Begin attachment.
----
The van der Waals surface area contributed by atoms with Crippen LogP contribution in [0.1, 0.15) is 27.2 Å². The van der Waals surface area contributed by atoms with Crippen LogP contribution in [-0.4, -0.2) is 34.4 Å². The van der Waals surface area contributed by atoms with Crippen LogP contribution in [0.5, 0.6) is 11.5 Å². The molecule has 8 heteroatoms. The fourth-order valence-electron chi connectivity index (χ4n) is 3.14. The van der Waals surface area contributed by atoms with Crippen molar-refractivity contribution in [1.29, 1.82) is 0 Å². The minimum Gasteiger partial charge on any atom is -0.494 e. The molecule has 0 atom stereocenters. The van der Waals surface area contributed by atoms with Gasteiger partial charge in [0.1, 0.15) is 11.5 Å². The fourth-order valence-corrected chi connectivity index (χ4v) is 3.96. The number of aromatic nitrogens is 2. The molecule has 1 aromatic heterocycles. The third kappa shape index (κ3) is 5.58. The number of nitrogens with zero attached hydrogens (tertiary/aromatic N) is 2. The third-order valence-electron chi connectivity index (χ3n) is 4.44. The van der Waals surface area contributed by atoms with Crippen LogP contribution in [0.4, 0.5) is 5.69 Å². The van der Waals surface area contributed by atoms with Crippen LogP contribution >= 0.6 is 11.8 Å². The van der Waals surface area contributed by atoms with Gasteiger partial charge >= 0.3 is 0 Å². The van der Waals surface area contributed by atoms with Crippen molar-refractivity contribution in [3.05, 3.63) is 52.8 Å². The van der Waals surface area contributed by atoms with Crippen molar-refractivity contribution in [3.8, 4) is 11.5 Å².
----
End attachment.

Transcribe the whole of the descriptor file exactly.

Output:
The van der Waals surface area contributed by atoms with Crippen LogP contribution in [0.1, 0.15) is 27.2 Å². The van der Waals surface area contributed by atoms with Crippen LogP contribution in [-0.4, -0.2) is 34.4 Å². The van der Waals surface area contributed by atoms with Crippen LogP contribution in [0.5, 0.6) is 11.5 Å². The molecule has 8 heteroatoms. The fourth-order valence-electron chi connectivity index (χ4n) is 3.14. The van der Waals surface area contributed by atoms with Crippen molar-refractivity contribution in [1.29, 1.82) is 0 Å². The minimum Gasteiger partial charge on any atom is -0.494 e. The molecule has 0 atom stereocenters. The van der Waals surface area contributed by atoms with Gasteiger partial charge in [0.1, 0.15) is 11.5 Å². The fourth-order valence-corrected chi connectivity index (χ4v) is 3.96. The number of aromatic nitrogens is 2. The molecule has 1 aromatic heterocycles. The third kappa shape index (κ3) is 5.58. The number of nitrogens with zero attached hydrogens (tertiary/aromatic N) is 2. The third-order valence-electron chi connectivity index (χ3n) is 4.44. The van der Waals surface area contributed by atoms with Crippen LogP contribution in [0.4, 0.5) is 5.69 Å². The van der Waals surface area contributed by atoms with Crippen LogP contribution >= 0.6 is 11.8 Å². The van der Waals surface area contributed by atoms with Gasteiger partial charge >= 0.3 is 0 Å². The van der Waals surface area contributed by atoms with Crippen molar-refractivity contribution in [3.05, 3.63) is 52.8 Å². The van der Waals surface area contributed by atoms with Crippen molar-refractivity contribution in [3.8, 4) is 11.5 Å².